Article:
SEP views evaluation as integral to its work, providing critical information used for the continual refinement and evolution of our programs. We use a mixed methods approach to assess outcomes for K-12 students, teachers, and scientist volunteers. These methods include participant surveys, interviews, open-ended reflections, lesson and planning meeting observations, and student work.


A sample of outcomes from individual programs are highlighted on those programs’ web pages. Presented below is a brief overview of our outcomes and some recent highlights.


  • increase their science content knowledge
  • gain the confidence to teach science
  • raise their expectations of their students
  • further their understanding of the nature of scientific inquiry and how to translate this to the classroom

Teachers continue to gain benefit from repeated participation in our classroom-based partnership programs, irrespective of their years of teaching experience. For example, in our elementary level partnership program, returning teachers are far more likely than teachers participating for the first time to strongly agree/agree that the partnership program:

  • has increased the amount of time they spend thinking about their own and others’ teaching practice (93% vs. 76%)
  • has pushed them to reflect more on what students have learned (97% vs. 62%)
  • has resulted in them increasingly using evidence from student work when making teaching decisions (93% vs. 43%)
  • has helped them become more comfortable teaching science (93% vs. 67%)
  • has increased their confidence in teaching investigative science (93% vs. 71%)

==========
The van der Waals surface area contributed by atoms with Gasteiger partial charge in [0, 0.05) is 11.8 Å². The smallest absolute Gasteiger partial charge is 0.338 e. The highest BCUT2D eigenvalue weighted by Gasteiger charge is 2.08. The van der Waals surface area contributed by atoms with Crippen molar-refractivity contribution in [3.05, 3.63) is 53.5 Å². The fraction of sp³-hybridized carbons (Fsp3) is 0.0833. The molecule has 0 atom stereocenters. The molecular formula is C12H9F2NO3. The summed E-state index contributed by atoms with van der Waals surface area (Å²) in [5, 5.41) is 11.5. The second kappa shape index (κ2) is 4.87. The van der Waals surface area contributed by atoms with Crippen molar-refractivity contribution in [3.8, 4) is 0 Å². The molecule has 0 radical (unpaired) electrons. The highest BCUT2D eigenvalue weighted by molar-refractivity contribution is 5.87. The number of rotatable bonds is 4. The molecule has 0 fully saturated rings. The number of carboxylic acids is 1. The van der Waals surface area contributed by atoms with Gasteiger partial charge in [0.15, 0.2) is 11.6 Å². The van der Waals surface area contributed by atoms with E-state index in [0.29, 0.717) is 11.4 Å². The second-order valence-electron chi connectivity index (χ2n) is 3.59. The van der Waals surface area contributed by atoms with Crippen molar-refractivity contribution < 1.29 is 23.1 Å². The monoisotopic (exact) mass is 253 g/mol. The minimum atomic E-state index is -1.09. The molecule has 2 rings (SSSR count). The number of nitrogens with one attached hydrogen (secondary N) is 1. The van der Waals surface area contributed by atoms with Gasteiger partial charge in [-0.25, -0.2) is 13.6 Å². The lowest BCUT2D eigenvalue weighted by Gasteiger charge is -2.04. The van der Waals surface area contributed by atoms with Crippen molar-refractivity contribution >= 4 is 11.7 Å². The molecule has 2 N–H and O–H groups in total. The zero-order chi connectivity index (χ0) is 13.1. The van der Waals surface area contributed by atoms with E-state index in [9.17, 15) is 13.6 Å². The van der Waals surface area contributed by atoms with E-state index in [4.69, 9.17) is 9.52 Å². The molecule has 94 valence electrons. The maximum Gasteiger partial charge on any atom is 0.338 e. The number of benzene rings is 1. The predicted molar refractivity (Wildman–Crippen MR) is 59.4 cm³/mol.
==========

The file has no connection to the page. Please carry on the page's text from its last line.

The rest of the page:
In the words of a teacher: hear a veteran SEP teacher speak about the many ways her work with SEP has benefited her teaching and career.


K-12 Students

  • experience authentic, rigorous, hands-on science lessons
  • begin to view themselves as scientists through their contact with scientific role models.

Pre-post surveys of the students in partnership classrooms show a statistically significant increase in:

  • their understanding of the tools associated with science (p=.026)
  • their personal familiarity with scientists and/or seeing themselves as scientists (p<.0001)

Of the over 100 high school juniors who have participated in the High School Intern Program since 2000, at least 92% have since matriculated to college while only 54% would be expected to have done so based on their parents’ educational attainment. High school intern alumni from 2000-2003 responded to a follow-up survey conducted in June 2007; nearly 90 % of them are pursuing graduate/professional education in the sciences.


In addition to the above, our criteria for success includes providing a high quality program; and, nearly 100% of teacher and scientist participants strongly agree/agree SEP is a valuable and effective way to support K-12 science education.










  • develop their teaching and communication skills
  • rediscover their enthusiasm for science
  • become advocates for science education and teachers

UCSF scientist volunteers, regardless of whether they are new or returning participants:

  • have improved their ability to plan hands-on science lessons (94%)
  • are more likely to use hands-on science activities in their teaching (75%)
  • have learned teaching strategies that help them involve all students in science learning (91%).

As with our teacher population, scientists also gain additional benefit if they participate in the program for more than one year. For example, returning scientists are more likely than first-time volunteers:

  • to have gained insight into how to implement inquiry in the classroom (90% vs. 76%)
  • are more comfortable teaching science (90% vs. 73%)
  • are more likely to use teaching strategies learned through the partnership if they teach undergraduates or professional students in the future (83% vs. 65%)
  • and have improved their communication skills (90% vs. 65%).

There are also some perhaps unexpected outcomes for scientists who participate in our programs, these include:

  • increased personal confidence (52%)
  • deepened understanding of the process of science (39%)
  • reinvigoration of their love of science (48%).

In the words of a scientist: hear a veteran SEP volunteer speak about the many ways her work with SEP has benefited her teaching and career.




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